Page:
Mastering Cardiomyocyte Production: From Complex Bioreactors to Scalable Spinner Flask Systems

Mastering Cardiomyocyte Production: From Complex Bioreactors to Scalable Spinner Flask Systems
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Whenever someone asks me about my work, the production of cardiomyocytes from human pluripotent stem cells (hPSCs) in stirred bioreactor systems, I will quickly start to talk about the finicky, technical details of such systems, which are one of the main reasons for my fascination towards them.

However, we understand that not everyone likes these sometimes-moody devices, as their handling requires a very special skill set and probably a special mindset as well. Often, collaborators approach us asking for simpler ways to produce hPSC-derived cardiomyocytes (hPSC-CMs) in meaningful quantities in suspension culture. For this very reason, we have developed a protocol to produce hPSC-CMs in so-called spinner flasks, which are relatively simple, typically single-use, and affordable stirred bioreactors. Although the control of process parameters such as pH or dissolved oxygen is omitted for simplicity reasons, stirred spinner flask systems still allow the important control of hPSC aggregation via the stirring speed and promote process upscaling in suspension culture.

The production of hPSC-CMs has come a long way in our group, which led to the publication of earlier manuscripts in Nature Protocols. First, the cultivation of hPSCs as matrix-free cell-only aggregates yet – importantly - avoiding the unwanted spontaneous differentiation was demonstrated (Zweigerdt et al., 2011). This was followed by the directed differentiation into hPSC-CM in stirred suspension culture at relatively high lineage purity (Kempf et al., 2015) and more recently into a scalable process for hPSC-macrophage production (Ackermann et al. 2022) and the formation of definitive endoderm as well (Sahabian et al., 2021), underscoring the universal applicability of our strategy.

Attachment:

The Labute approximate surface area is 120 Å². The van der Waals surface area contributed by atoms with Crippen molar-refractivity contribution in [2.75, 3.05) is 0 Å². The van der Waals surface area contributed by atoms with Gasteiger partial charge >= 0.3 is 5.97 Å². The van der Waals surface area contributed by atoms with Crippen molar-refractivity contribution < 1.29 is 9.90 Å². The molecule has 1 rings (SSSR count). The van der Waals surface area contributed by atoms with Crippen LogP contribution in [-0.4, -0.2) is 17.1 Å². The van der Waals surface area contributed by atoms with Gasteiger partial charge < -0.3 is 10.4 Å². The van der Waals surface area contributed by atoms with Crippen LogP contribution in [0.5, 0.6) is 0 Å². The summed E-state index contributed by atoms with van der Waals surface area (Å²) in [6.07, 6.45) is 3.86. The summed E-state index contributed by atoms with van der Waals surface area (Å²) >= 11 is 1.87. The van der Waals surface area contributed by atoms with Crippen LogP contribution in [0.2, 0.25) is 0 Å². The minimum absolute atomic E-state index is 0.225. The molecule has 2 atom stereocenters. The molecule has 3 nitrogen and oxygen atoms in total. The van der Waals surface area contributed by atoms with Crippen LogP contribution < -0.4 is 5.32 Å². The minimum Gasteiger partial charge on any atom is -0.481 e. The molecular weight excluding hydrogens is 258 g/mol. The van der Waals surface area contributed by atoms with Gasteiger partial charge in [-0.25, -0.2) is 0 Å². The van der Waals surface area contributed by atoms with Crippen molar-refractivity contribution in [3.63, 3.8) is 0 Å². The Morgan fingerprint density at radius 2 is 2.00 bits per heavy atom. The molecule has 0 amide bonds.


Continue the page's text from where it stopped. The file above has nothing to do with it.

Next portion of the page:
However, regarding the production of hPSC-CMs for cell therapies to the failing heart, we are working towards initiating a human trial. With this in mind, we must establish the GMP-compliant generation of the cell product considering all process steps, equipment, media, and materials as well as specific control steps to ensure constant cell quality.

We start by cultivating hPSCs in conventional monolayer culture. This is already a potential pitfall, as the broadly applied growth matrix Geltrex required for 2D cultivation is a poorly defined substance, derived from a murine tumour cell line hindering GMP-compliance. However, we were happy to see that GMP-conform growth matrices such as CTS Vitronectin are compatible with our protocol. We then inoculate the spinner flasks with monolayer-derived single cells, to form stirring-controlled cell-only aggregates of relatively homogenous size in a two-day process in a pluripotency-supporting E8 medium. Directed differentiation is then induced via modulation of the Wnt pathway that is by cultivating the hPSC aggregates in medium containing CHIR99021 for 24 hours, followed by cultivation in medium containing IWP2 for 48 hours, as we have described earlier (Halloin et al., 2019).